Sedimentary Petrology of a Declining Reef Ecosystem, Florida Reef Tract (U.S.A.)


  • Barbara H. Lidz
  • Pamela Hallock


Bioerosion, biogenic carbonates, coral, Halimeda, and mollusc debris, coral reefs, Diadema antillarum, ecosystem alteration, effects of environmental change, geologic indicator, nutrification, quantification of reef health, regional geomorphology


Petrologic evaluation of biogenic sediments collected shelf-wide along the Florida reef tract in 1989 revealed three principal components: coral, the calcareous green alga Halimeda, and mollusc. The dominant grain was dependent in part upon local morphology that controlled composition and vitality of the biota. Either Halimeda or mollusc grains prevailed in sands off the upper Keys. In the middle and lower Keys, Halimeda grains prevailed nearshore and coral grains offshore. Comparison with similar analyses of samples collected in 1952 and 1963 indicates that, over 37 years, the relative abundance of molluscan grains more than doubled in the upper Keys and that of particulate coral tripled in the middle Keys. These changes can be interpreted in the context of physical and biological events that affected Florida Keys reefs over that period of time. In the 1970s, outbreaks of extremely cold water killed even representatives of the hardiest coral species. In the 1980s, black-band and white-band diseases decimated the major reef-building acroporid corals, and the pivotal herbivore, Diadema antillarum, disappeared. Although Diadema is a major coral bioeroder, the sea urchin is also essential to healthy reef growth. The increase in coral debris in the middle Keys may be related to Hurricane Donna in 1960, but it is also consistent with the prediction of accelerated bioerosion by boring organisms in response to increased plankton productivity. Plankton productivity is stimulated by nutrients from Florida Bay and by well-documented eutrophication of nearshore environments. In the upper Keys, where reefs are somewhat removed from bay and nearshore influence, a relative decrease in coral debris over the 37 years may reflect proliferation of algae and algae-grazing molluscs as well as suppressed rates of bioerosion in the absence of Diadema.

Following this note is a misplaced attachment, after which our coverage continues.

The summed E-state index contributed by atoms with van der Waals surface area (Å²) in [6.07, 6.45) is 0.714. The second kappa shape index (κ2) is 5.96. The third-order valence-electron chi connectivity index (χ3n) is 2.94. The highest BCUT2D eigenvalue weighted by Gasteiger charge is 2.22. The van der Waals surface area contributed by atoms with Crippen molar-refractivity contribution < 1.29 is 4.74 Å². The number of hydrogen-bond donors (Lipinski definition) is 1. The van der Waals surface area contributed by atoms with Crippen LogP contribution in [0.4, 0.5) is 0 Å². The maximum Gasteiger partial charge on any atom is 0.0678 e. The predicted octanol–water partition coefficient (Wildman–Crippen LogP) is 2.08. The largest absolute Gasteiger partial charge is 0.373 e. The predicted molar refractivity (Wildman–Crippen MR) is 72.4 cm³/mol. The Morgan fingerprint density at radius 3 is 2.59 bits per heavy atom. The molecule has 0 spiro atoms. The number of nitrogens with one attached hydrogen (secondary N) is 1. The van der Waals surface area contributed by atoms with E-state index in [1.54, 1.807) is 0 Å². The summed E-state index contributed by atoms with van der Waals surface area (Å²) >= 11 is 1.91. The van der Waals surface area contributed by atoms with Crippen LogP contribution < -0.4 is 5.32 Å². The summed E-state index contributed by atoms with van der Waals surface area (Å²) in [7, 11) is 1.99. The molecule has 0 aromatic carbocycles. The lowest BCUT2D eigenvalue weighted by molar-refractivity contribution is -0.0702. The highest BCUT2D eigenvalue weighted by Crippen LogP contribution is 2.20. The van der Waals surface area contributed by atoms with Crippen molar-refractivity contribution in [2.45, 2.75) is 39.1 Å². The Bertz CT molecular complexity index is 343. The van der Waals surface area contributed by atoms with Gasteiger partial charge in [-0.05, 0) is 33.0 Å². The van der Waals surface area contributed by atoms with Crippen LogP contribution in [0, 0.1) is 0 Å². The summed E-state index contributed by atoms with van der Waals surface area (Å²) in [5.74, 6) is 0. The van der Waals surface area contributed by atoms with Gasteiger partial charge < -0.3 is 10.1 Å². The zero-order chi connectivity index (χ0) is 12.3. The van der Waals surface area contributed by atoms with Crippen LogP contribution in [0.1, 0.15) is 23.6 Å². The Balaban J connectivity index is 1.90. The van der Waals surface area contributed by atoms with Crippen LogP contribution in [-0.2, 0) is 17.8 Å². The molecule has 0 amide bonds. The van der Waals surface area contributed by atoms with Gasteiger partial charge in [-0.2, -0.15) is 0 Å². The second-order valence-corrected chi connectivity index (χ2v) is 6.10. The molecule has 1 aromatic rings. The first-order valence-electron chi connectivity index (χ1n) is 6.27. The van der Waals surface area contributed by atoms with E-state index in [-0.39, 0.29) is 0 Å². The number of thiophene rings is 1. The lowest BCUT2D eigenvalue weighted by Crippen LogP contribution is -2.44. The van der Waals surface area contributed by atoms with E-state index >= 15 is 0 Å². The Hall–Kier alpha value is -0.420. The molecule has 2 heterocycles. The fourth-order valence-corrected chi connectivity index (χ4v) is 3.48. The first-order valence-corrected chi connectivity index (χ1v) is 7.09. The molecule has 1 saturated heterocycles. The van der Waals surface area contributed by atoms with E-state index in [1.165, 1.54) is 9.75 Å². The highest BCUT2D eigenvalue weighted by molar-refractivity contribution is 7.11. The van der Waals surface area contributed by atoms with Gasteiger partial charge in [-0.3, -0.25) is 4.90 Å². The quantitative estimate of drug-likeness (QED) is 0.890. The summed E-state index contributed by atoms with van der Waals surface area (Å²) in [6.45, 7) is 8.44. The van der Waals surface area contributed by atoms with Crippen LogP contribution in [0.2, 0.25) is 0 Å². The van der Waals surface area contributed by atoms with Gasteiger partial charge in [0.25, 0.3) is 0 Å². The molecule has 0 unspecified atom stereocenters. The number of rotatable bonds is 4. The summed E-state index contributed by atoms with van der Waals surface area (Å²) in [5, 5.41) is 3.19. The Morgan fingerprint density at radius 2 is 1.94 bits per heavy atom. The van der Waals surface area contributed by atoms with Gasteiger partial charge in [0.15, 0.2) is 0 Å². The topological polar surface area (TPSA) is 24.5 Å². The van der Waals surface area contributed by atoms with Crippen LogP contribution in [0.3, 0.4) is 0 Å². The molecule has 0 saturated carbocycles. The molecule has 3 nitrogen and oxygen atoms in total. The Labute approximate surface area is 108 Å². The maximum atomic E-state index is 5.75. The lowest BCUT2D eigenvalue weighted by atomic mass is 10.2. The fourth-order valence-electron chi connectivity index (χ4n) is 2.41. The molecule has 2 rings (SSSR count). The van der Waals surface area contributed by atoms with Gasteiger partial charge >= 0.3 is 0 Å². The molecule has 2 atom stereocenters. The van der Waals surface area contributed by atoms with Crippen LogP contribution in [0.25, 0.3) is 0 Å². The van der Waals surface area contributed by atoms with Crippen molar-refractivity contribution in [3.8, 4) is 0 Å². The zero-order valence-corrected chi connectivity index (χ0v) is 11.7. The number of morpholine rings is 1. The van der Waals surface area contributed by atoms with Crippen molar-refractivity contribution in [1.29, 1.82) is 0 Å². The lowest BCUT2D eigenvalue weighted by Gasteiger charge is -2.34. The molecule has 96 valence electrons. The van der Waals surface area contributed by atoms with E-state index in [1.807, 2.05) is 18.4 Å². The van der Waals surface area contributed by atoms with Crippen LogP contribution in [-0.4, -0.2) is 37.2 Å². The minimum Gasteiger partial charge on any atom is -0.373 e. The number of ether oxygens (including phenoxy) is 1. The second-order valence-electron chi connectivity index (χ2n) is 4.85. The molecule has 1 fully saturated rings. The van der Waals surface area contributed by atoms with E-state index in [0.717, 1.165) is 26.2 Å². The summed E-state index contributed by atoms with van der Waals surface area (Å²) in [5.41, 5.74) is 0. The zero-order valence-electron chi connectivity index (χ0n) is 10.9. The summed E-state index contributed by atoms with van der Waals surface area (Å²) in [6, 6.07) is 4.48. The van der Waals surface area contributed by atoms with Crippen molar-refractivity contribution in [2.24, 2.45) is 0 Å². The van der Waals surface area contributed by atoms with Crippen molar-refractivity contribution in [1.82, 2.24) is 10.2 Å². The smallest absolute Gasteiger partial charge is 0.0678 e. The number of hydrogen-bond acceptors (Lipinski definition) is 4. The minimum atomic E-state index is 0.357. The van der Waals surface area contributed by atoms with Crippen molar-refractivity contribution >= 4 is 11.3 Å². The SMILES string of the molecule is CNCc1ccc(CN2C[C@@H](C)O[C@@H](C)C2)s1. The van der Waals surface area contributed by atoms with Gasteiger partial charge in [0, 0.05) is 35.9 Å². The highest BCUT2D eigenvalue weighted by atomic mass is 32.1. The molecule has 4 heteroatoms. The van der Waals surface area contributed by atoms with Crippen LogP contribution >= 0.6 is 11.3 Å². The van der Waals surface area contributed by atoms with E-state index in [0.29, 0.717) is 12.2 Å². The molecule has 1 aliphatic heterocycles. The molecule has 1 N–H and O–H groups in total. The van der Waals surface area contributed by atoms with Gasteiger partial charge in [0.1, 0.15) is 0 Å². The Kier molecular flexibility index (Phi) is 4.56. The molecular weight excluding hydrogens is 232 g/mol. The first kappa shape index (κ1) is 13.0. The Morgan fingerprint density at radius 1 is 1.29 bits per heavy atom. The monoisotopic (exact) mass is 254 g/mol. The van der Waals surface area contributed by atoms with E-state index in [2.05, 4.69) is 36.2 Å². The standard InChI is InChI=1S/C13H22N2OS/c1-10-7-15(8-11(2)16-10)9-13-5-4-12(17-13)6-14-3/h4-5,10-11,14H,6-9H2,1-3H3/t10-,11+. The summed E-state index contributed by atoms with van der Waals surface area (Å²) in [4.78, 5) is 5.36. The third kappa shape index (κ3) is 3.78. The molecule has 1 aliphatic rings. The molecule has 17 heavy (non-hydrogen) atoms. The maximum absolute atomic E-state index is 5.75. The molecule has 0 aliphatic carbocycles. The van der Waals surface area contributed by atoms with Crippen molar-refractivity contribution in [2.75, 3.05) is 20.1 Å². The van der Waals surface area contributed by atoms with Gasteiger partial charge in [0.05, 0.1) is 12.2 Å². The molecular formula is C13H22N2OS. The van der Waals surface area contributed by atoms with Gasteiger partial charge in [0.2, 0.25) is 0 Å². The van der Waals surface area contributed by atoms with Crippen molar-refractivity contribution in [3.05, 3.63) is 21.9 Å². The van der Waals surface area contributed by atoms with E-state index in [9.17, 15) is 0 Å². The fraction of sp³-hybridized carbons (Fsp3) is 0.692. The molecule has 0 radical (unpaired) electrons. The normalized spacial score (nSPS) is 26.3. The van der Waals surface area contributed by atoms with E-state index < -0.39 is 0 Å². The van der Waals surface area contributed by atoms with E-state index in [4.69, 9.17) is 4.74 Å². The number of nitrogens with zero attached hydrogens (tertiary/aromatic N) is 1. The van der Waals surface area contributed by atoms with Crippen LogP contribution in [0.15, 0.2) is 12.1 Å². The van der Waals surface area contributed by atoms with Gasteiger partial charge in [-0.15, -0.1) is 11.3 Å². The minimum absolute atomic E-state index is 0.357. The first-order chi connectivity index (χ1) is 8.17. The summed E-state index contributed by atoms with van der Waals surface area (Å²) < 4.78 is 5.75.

Human activities have substantially increased the natural flux of fixed nitrogen to coastal systems worldwide. Waters in the Florida Keys are no exception. Spatial and temporal trends in sediment constituents are compared to a previously published model that predicts the response of benthic biota to changes in nutrient supply. As adapted to interpret changes observed in reef-tract sediments, the model provides insights into the natural nutrient gradient along the Florida reef tract.